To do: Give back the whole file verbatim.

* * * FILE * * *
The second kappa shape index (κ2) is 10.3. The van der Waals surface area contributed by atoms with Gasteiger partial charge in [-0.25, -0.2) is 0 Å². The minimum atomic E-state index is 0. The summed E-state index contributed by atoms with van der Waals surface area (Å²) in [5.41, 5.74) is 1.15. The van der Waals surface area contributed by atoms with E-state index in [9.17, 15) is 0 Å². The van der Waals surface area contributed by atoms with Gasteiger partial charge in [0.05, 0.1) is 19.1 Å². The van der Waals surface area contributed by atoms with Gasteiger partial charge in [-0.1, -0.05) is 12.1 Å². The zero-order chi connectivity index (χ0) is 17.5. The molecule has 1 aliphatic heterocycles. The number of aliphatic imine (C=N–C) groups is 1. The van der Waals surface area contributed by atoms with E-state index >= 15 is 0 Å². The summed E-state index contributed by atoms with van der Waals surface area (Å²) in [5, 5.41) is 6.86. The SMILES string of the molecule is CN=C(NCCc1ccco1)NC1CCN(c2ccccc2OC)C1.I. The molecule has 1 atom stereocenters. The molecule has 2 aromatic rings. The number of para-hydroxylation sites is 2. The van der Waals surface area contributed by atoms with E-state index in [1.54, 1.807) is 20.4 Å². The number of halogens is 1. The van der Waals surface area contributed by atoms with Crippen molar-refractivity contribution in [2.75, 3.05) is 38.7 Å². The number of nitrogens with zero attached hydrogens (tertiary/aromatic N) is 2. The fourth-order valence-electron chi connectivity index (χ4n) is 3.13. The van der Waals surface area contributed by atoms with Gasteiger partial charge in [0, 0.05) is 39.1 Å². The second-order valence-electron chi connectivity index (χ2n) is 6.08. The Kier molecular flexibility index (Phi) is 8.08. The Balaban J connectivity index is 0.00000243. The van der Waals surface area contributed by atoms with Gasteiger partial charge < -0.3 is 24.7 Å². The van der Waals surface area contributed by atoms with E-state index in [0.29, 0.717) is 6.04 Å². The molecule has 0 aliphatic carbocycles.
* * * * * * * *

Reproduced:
The second kappa shape index (κ2) is 10.3. The van der Waals surface area contributed by atoms with Gasteiger partial charge in [-0.25, -0.2) is 0 Å². The minimum atomic E-state index is 0. The summed E-state index contributed by atoms with van der Waals surface area (Å²) in [5.41, 5.74) is 1.15. The van der Waals surface area contributed by atoms with E-state index in [9.17, 15) is 0 Å². The van der Waals surface area contributed by atoms with Gasteiger partial charge in [0.05, 0.1) is 19.1 Å². The van der Waals surface area contributed by atoms with Gasteiger partial charge in [-0.1, -0.05) is 12.1 Å². The zero-order chi connectivity index (χ0) is 17.5. The molecule has 1 aliphatic heterocycles. The number of aliphatic imine (C=N–C) groups is 1. The van der Waals surface area contributed by atoms with E-state index >= 15 is 0 Å². The summed E-state index contributed by atoms with van der Waals surface area (Å²) in [5, 5.41) is 6.86. The SMILES string of the molecule is CN=C(NCCc1ccco1)NC1CCN(c2ccccc2OC)C1.I. The molecule has 1 atom stereocenters. The molecule has 2 aromatic rings. The number of para-hydroxylation sites is 2. The van der Waals surface area contributed by atoms with E-state index in [1.54, 1.807) is 20.4 Å². The number of halogens is 1. The van der Waals surface area contributed by atoms with Crippen molar-refractivity contribution in [2.75, 3.05) is 38.7 Å². The number of nitrogens with zero attached hydrogens (tertiary/aromatic N) is 2. The fourth-order valence-electron chi connectivity index (χ4n) is 3.13. The van der Waals surface area contributed by atoms with Gasteiger partial charge in [0, 0.05) is 39.1 Å². The second-order valence-electron chi connectivity index (χ2n) is 6.08. The Kier molecular flexibility index (Phi) is 8.08. The Balaban J connectivity index is 0.00000243. The van der Waals surface area contributed by atoms with Gasteiger partial charge < -0.3 is 24.7 Å². The van der Waals surface area contributed by atoms with E-state index in [0.29, 0.717) is 6.04 Å². The molecule has 0 aliphatic carbocycles.